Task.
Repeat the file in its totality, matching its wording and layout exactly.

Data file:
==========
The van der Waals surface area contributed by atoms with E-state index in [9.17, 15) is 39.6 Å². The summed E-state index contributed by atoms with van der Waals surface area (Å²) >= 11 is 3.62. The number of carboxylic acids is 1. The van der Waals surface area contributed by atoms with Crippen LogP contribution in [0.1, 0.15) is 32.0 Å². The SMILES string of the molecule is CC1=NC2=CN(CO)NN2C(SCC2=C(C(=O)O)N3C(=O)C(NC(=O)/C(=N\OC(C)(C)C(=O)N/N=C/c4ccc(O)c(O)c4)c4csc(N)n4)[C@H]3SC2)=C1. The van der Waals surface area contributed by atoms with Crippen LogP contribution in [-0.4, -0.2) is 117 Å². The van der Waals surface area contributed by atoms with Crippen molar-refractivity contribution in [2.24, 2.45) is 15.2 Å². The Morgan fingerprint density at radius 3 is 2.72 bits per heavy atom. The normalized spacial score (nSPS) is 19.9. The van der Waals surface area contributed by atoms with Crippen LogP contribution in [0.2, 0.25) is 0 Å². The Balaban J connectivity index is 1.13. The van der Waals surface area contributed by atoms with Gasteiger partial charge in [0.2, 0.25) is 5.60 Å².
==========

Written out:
The van der Waals surface area contributed by atoms with E-state index in [9.17, 15) is 39.6 Å². The summed E-state index contributed by atoms with van der Waals surface area (Å²) >= 11 is 3.62. The number of carboxylic acids is 1. The van der Waals surface area contributed by atoms with Crippen LogP contribution in [0.1, 0.15) is 32.0 Å². The SMILES string of the molecule is CC1=NC2=CN(CO)NN2C(SCC2=C(C(=O)O)N3C(=O)C(NC(=O)/C(=N\OC(C)(C)C(=O)N/N=C/c4ccc(O)c(O)c4)c4csc(N)n4)[C@H]3SC2)=C1. The van der Waals surface area contributed by atoms with Crippen LogP contribution in [-0.4, -0.2) is 117 Å². The van der Waals surface area contributed by atoms with Crippen molar-refractivity contribution in [2.24, 2.45) is 15.2 Å². The Morgan fingerprint density at radius 3 is 2.72 bits per heavy atom. The normalized spacial score (nSPS) is 19.9. The van der Waals surface area contributed by atoms with Crippen LogP contribution in [0.2, 0.25) is 0 Å². The Balaban J connectivity index is 1.13. The van der Waals surface area contributed by atoms with Gasteiger partial charge in [0.2, 0.25) is 5.60 Å².